Growing Organic Asparagus
History and Growing Instructions
Asparagus has been known since ancient times. Roman chefs valued the vegetable so highly that they dehydrated the stalks and kept them on hand throughout the year.
"One of emperor Augustus's favorite sayings was...'Do it quicker than you can cook asparagus'" meaning that the Romans knew how to treat this vegetable. Asparagus was also valued for medicinal applications. It was believed that an asparagus and oil liniment would prevent bee stings.
For centuries, agriculturalists believed that there was only one variety of asparagus and that differences could be attributed to individual growing environments. Eventually this proved to be untrue, but it does point out the importance of local growing conditions on asparagus crops.
Asparagus grows well throughout the US except the Deep South and a few other areas that experience mild winters. The most efficient way to grow asparagus today is to purchase 1-2 year old roots and plant them in an asparagus bed that has been prepared beforehand. The best time to plant is in early spring when the soil can be worked.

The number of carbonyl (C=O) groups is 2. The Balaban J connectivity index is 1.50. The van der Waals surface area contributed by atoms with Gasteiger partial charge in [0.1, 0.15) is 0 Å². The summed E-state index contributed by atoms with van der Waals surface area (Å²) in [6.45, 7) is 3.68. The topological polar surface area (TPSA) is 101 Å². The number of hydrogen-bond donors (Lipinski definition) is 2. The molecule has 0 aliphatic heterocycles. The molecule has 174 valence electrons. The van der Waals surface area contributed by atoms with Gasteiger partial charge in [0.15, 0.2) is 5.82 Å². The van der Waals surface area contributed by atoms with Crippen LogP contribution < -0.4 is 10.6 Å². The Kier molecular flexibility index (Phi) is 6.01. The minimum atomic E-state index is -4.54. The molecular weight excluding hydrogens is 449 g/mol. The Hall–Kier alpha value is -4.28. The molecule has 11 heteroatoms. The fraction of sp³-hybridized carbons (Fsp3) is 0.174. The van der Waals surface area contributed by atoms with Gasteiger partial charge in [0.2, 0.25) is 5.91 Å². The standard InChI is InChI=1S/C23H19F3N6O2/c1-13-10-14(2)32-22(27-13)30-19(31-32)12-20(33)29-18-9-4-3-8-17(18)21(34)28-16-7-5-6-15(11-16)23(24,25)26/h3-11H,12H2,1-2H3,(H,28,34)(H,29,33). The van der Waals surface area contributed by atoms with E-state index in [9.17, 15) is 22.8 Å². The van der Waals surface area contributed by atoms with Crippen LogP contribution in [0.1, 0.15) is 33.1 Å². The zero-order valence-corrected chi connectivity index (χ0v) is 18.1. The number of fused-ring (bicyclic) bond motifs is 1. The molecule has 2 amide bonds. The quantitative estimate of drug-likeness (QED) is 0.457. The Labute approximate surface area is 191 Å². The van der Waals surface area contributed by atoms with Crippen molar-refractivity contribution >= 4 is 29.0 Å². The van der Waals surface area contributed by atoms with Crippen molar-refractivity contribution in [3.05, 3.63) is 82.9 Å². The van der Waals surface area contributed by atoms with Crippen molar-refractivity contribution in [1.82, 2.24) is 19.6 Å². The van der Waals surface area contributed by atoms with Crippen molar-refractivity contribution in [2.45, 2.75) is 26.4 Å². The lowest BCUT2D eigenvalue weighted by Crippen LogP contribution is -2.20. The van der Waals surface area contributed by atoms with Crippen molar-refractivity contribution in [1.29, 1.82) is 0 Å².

To make an asparagus bed, dig trenches 15-18 inches deep and 18 inches wide, allowing 4 feet between trenches. Line the bottom of the trench with approximately 6 inches of soil and compost or aged manure. Mound up this mixture in the center of the trench and drape the asparagus roots over the mound. Space the crowns 18 inches apart. Space the crowns 18 inches apart. The crowns should be about 6 inches from the surface. Fill in the trench with more soil and compost mixture until the crowns are covered with 1 inch of soil. As the shoots emerge continue to cover them until the trench is completely filled and level with the soil surface. Keep the bed weeded and well watered and allow the plants to grow into ferns the first year. In the fall, cover the bed with dried cow manure and cut off the ferny growth. In the second year, harvest only a few shoots, no more than three, and in the fall dress the bed as before. During the third year, regular harvesting can begin. Each root should produce a minimum of 5 spears.